January 18, 2012 - Atlas Twp.- The response time of a local ambulance company to an injured player during a Goodrich High School football game last fall has come under fire by at least one township official.
Township Supervisor Shirley Kautman-Jones referred during the Jan. 17 board meeting to an incident at the Goodrich Homecoming game on Sept. 30, 2011.
With the Martians up 14-0 and 6:09 left in the second quarter, Lake Fenton defensive back Matt Hommer had head-to-head contact with a Goodrich player. Following the collision, Hommer, a junior, laid on the field in rainy, cool conditions for more than 30 minutes while coaches and trainers attended to his injuries. Genesee County Sheriff paramedics were called and arrived just prior to the arrival of a Swartz Ambulance. Hommer was stabilized and taken off the field on a stretcher. The game and halftime activities were delayed for about an hour. He was transported to Genesys Regional Medical Center for treatment.
The length of time Hommer laid on the field prompted Kautman-Jones to express her concerns to Bruce Trevithick, executive director of the Genesee County Medical Control Authority.
The exact time that elapsed while Hommer waited was unknown.
"The untimely response of an ambulance was inexcusable and quite honestly shameful," said Kautman-Jones in the letter. "As an outlying rural community, I must say we have had concerns raised by residents on several instances of their personal experiences related to ambulance response times. But this event was experienced by well over 1,000 spectators."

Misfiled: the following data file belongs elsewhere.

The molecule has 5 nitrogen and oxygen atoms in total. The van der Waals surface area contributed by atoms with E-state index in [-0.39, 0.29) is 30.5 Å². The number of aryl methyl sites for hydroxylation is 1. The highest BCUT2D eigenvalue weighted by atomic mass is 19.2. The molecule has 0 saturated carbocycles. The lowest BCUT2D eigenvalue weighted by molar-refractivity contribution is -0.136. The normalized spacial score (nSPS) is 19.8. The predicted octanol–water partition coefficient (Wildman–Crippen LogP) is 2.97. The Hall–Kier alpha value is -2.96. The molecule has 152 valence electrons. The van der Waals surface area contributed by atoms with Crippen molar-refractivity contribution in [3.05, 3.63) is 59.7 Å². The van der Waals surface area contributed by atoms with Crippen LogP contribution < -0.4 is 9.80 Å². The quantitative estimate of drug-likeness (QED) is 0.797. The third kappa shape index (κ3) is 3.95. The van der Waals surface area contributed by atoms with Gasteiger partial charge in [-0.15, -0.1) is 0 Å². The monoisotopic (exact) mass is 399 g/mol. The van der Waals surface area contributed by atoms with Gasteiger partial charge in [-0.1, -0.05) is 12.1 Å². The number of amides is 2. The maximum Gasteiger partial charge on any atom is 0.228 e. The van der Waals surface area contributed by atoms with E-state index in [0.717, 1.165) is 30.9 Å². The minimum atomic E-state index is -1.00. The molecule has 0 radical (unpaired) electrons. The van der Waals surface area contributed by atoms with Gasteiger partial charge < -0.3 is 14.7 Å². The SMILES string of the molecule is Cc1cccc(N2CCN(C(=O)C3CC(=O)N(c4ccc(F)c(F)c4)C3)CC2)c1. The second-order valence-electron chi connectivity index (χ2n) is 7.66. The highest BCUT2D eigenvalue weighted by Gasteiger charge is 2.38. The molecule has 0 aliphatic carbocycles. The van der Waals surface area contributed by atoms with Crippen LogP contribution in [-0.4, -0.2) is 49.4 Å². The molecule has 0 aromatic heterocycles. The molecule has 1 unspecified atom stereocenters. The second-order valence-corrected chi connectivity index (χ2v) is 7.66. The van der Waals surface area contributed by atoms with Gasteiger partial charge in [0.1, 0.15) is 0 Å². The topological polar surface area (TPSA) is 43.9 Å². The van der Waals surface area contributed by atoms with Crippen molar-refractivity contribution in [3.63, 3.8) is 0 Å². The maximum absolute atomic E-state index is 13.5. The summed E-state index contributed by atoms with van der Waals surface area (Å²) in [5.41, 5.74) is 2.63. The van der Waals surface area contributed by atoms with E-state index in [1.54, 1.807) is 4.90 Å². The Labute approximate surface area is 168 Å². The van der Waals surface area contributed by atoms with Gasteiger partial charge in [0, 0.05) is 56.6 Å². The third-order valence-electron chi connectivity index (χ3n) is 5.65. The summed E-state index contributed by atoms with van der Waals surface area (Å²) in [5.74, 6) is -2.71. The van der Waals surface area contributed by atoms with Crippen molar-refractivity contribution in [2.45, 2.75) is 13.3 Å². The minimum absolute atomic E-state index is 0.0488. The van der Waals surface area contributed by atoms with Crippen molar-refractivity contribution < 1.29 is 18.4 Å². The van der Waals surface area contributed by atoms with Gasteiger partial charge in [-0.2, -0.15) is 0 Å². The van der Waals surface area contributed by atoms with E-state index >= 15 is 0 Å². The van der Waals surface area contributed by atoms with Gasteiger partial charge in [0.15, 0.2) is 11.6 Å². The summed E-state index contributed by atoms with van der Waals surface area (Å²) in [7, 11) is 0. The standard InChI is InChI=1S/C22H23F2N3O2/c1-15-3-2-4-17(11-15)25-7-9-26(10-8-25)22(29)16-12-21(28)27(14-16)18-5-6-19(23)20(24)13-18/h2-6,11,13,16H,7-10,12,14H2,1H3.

Hommer left the hospital the following morning (Oct.1) under his own power, reported Todd Reynolds, Lake Fenton High School principal. He returned to school on Monday.
"If I need an ambulance I don't care if they come on a rocket ship," said Kautman-Jones during the Monday township board of trustees meeting when the issue was discussed. "In the case of the (Lake Fenton) football player—there was no hiding we had 1,000 people watching."
Trevithick responded to the incident following the Genesee County Medical Control Authority's Professional Standards Review Organization (PSRO) investigation in October.
"The PSRO has conducted its investigation and this case is now closed," said Trevithick. "The PSRO is a group of 12 individuals including directors of hospitals and other in the medical arena. We investigate anywhere from five to 12 cases per month, but because it's peer review, it's confidential. Thus any details of the incident, whether right or wrong, would not be public. However, if there was a criminal case, then that would be reported."
Trevithick said incidents like the injured Lake Fenton football player are unique.
"When this happens it's very frightening," he said. "People's sense of time is exaggerated—what seems like an hour is a few minutes. We get this all the time. It was not as long as you'd think."
Due to the rural nature of the township, the response time is a matter of money, suggested Trevithick.
"The private ambulance companies are going to be where there's a high volume of calls. They (ambulances) will cluster in areas to get as many calls as they can."
Lloyd Fayling, 9-1-1 director for Genesee County, said later this year a new mode of EMS dispatch could be in place that could speed service to the southeastern regions of the county.
Under the plan, each ambulance that wishes to participate will be required to have an 800 MHz radio along with an automatic vehicle locator (AVL) in each unit. Currently 13 ambulance companies with 36 units are active in Genesee County.
Currently in Atlas Township, the closest ambulance services are available in Grand Blanc, Davison and Groveland Township.
Fayling said Genesee County has invested $13 million into the radio base that uses the AVL, similar to GPS, which can update central dispatch every quarter mile of the location of a unit.
The AVL project has had some problems and may not be operational until late this year.